The third kind of plates that Yellin acquired from two different artists for David are extremely important. This type of ceramics is called Bizen. Ceramic connoisseurs say the Bizen style of ceramics is basically the best type of ceramics in Japan. There is nothing more pure Japanese than Bizen. These ceramics are from the Okayama prefecture which is about three to four hours south of Kyoto. What makes Bizen so special is that there is no glaze period on any of the pieces plus it is one hundred percent wood fire.Bizen is god made. The artisans make the form, and put these pieces in the wood fired kiln. The kiln has louvers that are adjusted to control the airflow. The look of the ceramics depends upon how the louvers are adjusted to control the airflow. If the wind is hitting harder one day, the patterns on the ceramics look different. Also being one of the six oldest pottery centers in Japan, this style of ceramics goes back to the beginning of the twelfth century.

Historically before the Edo Period, 1880, all the kilns were communal. More specifically all kilns were owned by a proprietor who let artists share his kiln. The artisans would share the kiln because these were peasants that didn’t have their own money to build their own kilns. To fill these large kilns, twenty thousand pieces were required. So the proprietor would wait until he had twenty thousand pieces. Firing a half filled kiln was expensive because the wood was very expensive to cut. Thus firing the kiln happened only once a year or, at most, twice a year. Firing was a big deal, because then the artists had all their work and the proprietor got paid.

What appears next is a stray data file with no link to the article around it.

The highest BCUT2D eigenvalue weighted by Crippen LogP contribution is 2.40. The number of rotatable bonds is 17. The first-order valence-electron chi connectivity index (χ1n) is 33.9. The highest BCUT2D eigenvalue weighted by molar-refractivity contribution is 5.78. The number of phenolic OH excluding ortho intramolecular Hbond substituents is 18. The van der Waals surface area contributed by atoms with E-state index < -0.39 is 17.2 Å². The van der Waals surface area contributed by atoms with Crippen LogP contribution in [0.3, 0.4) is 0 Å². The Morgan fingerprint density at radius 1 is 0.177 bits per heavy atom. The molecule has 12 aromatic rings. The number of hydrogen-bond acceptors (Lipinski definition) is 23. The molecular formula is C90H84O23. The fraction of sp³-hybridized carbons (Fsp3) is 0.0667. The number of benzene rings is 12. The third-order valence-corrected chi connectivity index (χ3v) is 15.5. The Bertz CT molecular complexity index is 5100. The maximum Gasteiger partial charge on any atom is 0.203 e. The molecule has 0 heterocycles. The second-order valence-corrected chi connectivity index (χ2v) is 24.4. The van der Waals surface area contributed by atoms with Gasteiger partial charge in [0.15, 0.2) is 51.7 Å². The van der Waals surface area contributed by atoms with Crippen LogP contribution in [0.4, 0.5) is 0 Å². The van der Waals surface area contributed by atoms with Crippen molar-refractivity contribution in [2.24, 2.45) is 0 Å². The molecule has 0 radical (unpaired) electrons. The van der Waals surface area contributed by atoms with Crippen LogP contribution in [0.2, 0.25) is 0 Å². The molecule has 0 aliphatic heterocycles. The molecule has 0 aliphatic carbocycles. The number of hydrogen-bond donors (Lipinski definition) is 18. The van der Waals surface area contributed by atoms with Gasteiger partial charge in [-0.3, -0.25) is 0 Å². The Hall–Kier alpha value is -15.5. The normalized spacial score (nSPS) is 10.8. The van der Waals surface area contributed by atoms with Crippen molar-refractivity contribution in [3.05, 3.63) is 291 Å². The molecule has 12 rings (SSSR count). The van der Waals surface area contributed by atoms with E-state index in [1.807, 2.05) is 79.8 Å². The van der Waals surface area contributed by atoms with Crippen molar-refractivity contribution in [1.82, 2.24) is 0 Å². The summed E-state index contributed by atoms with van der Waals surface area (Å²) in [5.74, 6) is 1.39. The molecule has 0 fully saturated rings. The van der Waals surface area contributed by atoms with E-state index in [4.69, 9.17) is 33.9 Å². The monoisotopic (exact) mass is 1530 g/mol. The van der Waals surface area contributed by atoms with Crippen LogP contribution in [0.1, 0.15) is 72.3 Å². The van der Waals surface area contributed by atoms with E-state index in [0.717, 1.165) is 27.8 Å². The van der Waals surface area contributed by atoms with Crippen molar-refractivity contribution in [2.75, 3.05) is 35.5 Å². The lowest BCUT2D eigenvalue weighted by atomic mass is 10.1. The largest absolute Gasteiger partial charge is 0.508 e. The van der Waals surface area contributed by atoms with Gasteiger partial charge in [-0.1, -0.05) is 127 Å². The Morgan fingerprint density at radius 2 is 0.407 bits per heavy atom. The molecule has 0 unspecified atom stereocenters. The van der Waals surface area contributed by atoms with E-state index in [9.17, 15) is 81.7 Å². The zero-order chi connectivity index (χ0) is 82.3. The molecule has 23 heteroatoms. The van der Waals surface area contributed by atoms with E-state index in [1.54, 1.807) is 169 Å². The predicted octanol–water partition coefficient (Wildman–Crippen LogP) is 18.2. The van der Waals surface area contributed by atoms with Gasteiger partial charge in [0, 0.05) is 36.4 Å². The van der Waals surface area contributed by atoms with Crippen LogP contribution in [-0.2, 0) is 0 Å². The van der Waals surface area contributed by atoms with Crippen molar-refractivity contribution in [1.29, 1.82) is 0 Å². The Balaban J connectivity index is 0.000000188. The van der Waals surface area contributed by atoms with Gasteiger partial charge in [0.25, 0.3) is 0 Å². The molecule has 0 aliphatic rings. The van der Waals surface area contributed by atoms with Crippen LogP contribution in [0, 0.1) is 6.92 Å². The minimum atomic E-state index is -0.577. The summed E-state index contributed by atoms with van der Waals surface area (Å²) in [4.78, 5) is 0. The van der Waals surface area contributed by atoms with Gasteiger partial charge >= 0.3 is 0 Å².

David, his restaurant GM and designer all brought backed pieces of ceramics packed in their luggage since shipping costs from Japan are so expensive and would have doubled the cost of all his plates. David believes he has enough dishware for everything he needs for right now at his forthcoming restaurant but, if not, he has sources to get more item. Plus David somewhat jocularly noted that his dishwasher is going to be very well paid. Again David’s sorted of joked that he and the dishwasher will have to have a very deep long conversation about the plates and the importance of the dishwasher’s job.

So unlike a typical American commercial kitchen where the dishwasher is often treated with little respect, the dishwasher at Shibumi is going to be extremely valuable to the operation because of these plates. The back of house will include a hand washing station and a small dishwasher rather than a large one, since these pieces are just going to get soaked and washed then dipped in warm water before getting dried. There is going to be a whole process. Shibumi is also going to have rubber floors installed in the kitchen to help reduce or minimize breakage.

Chef David Schlosser hasn’t created a new restaurant to express who he is and what his cooking is about. Instead David used the restaurant’s menu, style of service and cuisine plated on the three different aforementioned style of ceramics to respect Japanese culture and tradition. In doing this David exercised restraint or shibumi at his new restaurant named Shibumiopening soon at 815 South Hill Street just south of 8th Street in downtown Los Angeles.